19. To commit (oneself), especially for leniency or support: threw himself on the mercy of the court.
20. To deliver (a punch), as in boxing: threw a left hook.
v.intr.
To cast, fling, or hurl something.
n.
1. The act or an instance of throwing.
2. The distance to which something is or can be thrown: a stones throw away.
3. Games
a. A roll or cast of dice.
b. The combination of numbers so obtained.
4. Informal A single chance, venture, or instance: could afford up to forty-five bucks a throw to wax sentimental over their heritage (John Simon).
5. Sports The act of throwing or a technique used to throw an opponent in wrestling or the martial arts.
6.
a. A light coverlet, such as an afghan.
b. A scarf or shawl.
7.
a. The radius of a circle described by a crank, cam, or similar machine part.
b. The maximum displacement of a machine part moved by another part, such as a crank or cam.
8. Geology The amount of vertical displacement of a fault.
Phrasal Verbs:
throw away
1.
a. To get rid of as useless: threw away yesterdays newspaper.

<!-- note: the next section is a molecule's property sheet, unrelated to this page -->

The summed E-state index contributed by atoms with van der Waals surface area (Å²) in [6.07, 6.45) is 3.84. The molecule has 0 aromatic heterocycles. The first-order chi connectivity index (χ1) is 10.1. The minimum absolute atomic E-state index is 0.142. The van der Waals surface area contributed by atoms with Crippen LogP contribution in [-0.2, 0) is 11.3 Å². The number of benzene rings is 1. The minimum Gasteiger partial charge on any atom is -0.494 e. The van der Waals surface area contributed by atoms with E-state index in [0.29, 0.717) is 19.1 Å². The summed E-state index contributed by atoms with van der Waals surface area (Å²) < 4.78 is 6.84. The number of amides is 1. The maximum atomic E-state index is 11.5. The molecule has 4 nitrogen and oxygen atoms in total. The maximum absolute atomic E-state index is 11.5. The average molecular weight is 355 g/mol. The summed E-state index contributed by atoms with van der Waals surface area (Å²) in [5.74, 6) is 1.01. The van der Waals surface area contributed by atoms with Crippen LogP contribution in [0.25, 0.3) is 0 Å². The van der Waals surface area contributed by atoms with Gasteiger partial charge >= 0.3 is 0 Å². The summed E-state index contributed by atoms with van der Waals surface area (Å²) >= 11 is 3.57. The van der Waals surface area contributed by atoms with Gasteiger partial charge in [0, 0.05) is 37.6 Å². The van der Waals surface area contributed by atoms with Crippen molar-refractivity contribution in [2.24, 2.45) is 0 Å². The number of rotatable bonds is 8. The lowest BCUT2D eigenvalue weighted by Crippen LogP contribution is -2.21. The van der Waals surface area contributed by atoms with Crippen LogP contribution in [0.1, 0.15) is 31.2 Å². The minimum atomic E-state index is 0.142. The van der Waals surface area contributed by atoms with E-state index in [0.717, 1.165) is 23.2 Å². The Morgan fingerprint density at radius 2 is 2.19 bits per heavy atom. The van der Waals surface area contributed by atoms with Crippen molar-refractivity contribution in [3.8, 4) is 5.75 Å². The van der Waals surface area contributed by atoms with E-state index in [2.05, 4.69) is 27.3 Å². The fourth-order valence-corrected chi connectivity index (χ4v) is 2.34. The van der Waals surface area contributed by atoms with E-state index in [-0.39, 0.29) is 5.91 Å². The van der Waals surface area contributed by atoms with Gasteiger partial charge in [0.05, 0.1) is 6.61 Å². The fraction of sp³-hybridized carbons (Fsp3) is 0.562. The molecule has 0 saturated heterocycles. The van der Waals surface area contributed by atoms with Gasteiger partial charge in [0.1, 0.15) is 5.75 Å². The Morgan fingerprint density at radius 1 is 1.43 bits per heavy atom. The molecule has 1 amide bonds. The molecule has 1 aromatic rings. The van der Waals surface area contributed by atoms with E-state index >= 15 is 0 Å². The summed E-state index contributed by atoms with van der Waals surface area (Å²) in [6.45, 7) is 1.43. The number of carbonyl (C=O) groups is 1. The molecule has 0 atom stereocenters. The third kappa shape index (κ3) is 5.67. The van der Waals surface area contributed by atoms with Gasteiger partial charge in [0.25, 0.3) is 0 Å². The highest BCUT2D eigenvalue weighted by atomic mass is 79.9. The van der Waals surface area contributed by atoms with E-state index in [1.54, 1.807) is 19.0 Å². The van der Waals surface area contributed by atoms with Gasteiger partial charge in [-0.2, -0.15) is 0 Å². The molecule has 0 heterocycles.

b. Games To discard: threw away two aces.
2.
a. To fail to take advantage of: threw away a chance to make a fortune.
b. To waste or use in a foolish way: threw away her inheritance.
3. To utter or perform in an offhand, seemingly careless way: The plays villain throws away the news that the house has burned down.
throw back
1. To hinder the progress of; check: The troops were thrown back.
2. To revert to an earlier type or stage in ones past.
3. To cause to depend; make reliant.
throw in
1. To insert or introduce into the course of something: threw in a few snide comments while they conversed.
2. To add (an extra thing or amount) with no additional charge.
3. To engage (a clutch, for example).
throw off
1. To cast out; rid oneself of: threw off all unpleasant memories.
2. To give off; emit: exhaust pipes throwing off fumes.